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The Final Days of WWI IB 20 th Century History Defeat of Central Powers 1918 Russia was out of the War (Russian Revolution) Central Powers focus on taking.

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Presentation on theme: "The Final Days of WWI IB 20 th Century History Defeat of Central Powers 1918 Russia was out of the War (Russian Revolution) Central Powers focus on taking."— Presentation transcript:


2 The Final Days of WWI IB 20 th Century History

3 Defeat of Central Powers 1918 Russia was out of the War (Russian Revolution) Central Powers focus on taking over Paris May 1918 just 37 miles from Paris but U.S. troops arriving everyday. End of September 1918: Turkey asks for peace Austria-Hungarian empire breaks up

4 Armistice – an agreement to stop fighting November 11, 1918 at 11:00 a.m. all fighting stops and WWI comes to an end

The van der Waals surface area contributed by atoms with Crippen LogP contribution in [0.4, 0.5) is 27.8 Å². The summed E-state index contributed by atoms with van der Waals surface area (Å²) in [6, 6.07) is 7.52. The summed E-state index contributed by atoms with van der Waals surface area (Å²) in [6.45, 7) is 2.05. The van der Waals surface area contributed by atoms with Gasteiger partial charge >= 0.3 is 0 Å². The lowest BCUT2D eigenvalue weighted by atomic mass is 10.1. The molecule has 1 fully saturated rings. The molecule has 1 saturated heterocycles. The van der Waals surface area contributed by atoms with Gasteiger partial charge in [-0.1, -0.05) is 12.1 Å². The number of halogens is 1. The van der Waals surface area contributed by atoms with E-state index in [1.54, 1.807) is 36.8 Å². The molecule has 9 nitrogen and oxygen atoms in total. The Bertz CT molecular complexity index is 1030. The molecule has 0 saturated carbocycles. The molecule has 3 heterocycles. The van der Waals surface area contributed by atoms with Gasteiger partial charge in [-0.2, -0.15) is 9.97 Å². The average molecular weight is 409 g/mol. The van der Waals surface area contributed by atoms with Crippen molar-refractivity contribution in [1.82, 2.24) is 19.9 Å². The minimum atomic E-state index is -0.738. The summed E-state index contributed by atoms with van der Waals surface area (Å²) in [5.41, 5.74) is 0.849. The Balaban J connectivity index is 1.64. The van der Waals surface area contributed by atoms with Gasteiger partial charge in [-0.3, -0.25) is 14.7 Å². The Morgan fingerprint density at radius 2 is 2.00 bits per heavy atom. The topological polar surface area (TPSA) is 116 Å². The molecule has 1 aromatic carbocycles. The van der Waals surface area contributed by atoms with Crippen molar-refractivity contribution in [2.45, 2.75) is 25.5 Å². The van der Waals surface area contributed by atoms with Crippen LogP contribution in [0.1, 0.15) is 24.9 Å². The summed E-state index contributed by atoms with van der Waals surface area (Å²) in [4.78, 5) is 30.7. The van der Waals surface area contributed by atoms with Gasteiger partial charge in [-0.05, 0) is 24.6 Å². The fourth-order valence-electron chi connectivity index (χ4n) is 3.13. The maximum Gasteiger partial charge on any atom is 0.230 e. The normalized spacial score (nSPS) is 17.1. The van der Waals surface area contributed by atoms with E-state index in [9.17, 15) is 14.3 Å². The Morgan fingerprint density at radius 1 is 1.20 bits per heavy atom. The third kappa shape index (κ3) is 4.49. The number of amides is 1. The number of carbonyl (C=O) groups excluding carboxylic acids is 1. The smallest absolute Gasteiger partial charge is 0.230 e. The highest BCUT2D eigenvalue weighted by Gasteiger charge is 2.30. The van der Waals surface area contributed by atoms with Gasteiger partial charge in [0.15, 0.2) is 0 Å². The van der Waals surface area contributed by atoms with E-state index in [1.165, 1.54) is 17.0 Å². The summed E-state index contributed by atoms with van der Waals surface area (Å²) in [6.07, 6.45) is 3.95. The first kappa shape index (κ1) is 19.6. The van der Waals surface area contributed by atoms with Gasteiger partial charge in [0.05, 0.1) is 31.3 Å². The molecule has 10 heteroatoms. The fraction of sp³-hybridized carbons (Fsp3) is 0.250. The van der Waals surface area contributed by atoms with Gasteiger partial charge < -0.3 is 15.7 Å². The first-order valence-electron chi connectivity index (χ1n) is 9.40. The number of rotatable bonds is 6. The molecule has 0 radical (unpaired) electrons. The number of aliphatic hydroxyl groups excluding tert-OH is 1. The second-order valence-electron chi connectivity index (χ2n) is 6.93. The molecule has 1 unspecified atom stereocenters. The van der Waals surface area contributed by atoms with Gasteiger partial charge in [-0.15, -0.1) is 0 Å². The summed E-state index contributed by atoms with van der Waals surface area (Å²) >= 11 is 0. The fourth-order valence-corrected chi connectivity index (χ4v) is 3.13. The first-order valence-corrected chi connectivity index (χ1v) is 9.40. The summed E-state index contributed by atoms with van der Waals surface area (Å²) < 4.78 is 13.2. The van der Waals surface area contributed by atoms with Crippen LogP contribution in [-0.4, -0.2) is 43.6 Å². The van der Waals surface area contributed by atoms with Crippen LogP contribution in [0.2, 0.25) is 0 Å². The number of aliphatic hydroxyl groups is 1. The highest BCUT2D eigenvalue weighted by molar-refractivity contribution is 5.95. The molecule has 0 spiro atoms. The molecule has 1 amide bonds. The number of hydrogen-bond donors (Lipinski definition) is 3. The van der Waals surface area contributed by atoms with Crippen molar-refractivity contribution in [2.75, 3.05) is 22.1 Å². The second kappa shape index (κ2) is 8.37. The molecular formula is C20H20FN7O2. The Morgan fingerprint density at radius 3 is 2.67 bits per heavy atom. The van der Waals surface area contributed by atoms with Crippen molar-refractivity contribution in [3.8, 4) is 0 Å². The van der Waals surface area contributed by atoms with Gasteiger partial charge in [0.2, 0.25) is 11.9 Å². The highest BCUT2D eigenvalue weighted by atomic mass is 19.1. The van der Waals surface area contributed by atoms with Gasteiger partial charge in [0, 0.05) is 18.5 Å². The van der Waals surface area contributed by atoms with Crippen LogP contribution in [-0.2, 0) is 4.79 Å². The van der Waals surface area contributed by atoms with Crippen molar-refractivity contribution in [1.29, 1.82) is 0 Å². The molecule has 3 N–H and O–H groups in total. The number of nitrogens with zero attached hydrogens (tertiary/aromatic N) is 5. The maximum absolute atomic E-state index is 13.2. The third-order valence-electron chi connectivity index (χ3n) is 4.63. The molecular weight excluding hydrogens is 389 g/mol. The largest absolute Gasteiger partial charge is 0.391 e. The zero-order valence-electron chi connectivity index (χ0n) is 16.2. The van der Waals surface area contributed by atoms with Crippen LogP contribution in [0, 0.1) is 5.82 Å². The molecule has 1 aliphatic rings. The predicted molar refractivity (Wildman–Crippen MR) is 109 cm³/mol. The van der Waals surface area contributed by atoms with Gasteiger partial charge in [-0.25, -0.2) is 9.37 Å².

5 Terms of Armistice Germany agrees to: Cancel treaty with Russia Give up a large part of its navy including all submarines Turn over much of its munitions Release war prisoners

6 Cost of WWI 8.5 million dead 1.8 million Germans, 1.8 million Russians 1.4 million French 1 million Austria and Hungary 1 million British 110,000 U.S. 21 million wounded Total cost was more than $300 billion

7 War Deaths by Country

8 The Story so far… World War I is over, the killing has ceased. January 18, 1919, a conference was built at the Palace of Versailles. The Allied powers, the victors of WWI, meet to clean up the war mess.

9 Paris Peace Conference Where – Versailles (outside of Paris) When – January 1919 Why – To arrange terms of peace Who – British Prime Minister David Lloyd George French Premier Georges Clemenceau Italian Prime Minister Vittorio Orlando U.S. President Woodrow Wilson

10 Meeting at Versailles Paris Peace Conference Delegates representing 32 countries Major decisions were made by the Big Four: Woodrow Wilson (U.S.) Georges Clemenceau (France) David Lloyd George (Great Britain) Vittorio Orlando (Italy)

11 Conflict of Interests France wanted security over another German attack, return of Alsace-Lorraine Britain wanted Germany’s African’s colonies & destruction of Germany’s navy Italy also wanted land Japan wanted German colonies in the Pacific

12 “I can predict with absolute certainty that within another generation there will be another world war if the nations of the world do not concert the method by which to prevent it." Woodrow Wilson, 1919